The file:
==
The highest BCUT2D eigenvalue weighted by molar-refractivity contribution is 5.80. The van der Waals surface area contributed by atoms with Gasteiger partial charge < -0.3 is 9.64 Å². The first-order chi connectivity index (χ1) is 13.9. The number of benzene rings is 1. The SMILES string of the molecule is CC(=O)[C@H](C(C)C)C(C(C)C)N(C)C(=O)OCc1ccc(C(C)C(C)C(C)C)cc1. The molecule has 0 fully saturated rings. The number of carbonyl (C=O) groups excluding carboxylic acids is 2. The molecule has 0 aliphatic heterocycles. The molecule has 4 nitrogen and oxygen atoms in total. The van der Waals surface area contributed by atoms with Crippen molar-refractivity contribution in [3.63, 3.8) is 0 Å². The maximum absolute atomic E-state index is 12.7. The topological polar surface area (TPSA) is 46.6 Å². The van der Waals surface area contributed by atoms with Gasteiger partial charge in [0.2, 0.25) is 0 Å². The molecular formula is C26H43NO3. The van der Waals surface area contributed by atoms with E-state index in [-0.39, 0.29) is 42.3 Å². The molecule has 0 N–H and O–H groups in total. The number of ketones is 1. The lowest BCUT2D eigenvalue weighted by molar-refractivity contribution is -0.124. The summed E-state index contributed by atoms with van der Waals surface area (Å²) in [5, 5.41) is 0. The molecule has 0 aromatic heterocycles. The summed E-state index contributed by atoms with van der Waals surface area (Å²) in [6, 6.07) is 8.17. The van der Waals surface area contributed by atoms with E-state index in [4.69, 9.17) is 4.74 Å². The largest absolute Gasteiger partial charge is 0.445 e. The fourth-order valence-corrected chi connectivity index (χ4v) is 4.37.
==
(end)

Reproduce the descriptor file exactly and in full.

The highest BCUT2D eigenvalue weighted by molar-refractivity contribution is 5.80. The van der Waals surface area contributed by atoms with Gasteiger partial charge < -0.3 is 9.64 Å². The first-order chi connectivity index (χ1) is 13.9. The number of benzene rings is 1. The SMILES string of the molecule is CC(=O)[C@H](C(C)C)C(C(C)C)N(C)C(=O)OCc1ccc(C(C)C(C)C(C)C)cc1. The molecule has 0 fully saturated rings. The number of carbonyl (C=O) groups excluding carboxylic acids is 2. The molecule has 0 aliphatic heterocycles. The molecule has 4 nitrogen and oxygen atoms in total. The van der Waals surface area contributed by atoms with Crippen molar-refractivity contribution in [3.63, 3.8) is 0 Å². The maximum absolute atomic E-state index is 12.7. The topological polar surface area (TPSA) is 46.6 Å². The van der Waals surface area contributed by atoms with Gasteiger partial charge in [0.2, 0.25) is 0 Å². The molecular formula is C26H43NO3. The van der Waals surface area contributed by atoms with E-state index in [-0.39, 0.29) is 42.3 Å². The molecule has 0 N–H and O–H groups in total. The number of ketones is 1. The lowest BCUT2D eigenvalue weighted by molar-refractivity contribution is -0.124. The summed E-state index contributed by atoms with van der Waals surface area (Å²) in [5, 5.41) is 0. The molecule has 0 aromatic heterocycles. The summed E-state index contributed by atoms with van der Waals surface area (Å²) in [6, 6.07) is 8.17. The van der Waals surface area contributed by atoms with E-state index in [4.69, 9.17) is 4.74 Å². The largest absolute Gasteiger partial charge is 0.445 e. The fourth-order valence-corrected chi connectivity index (χ4v) is 4.37.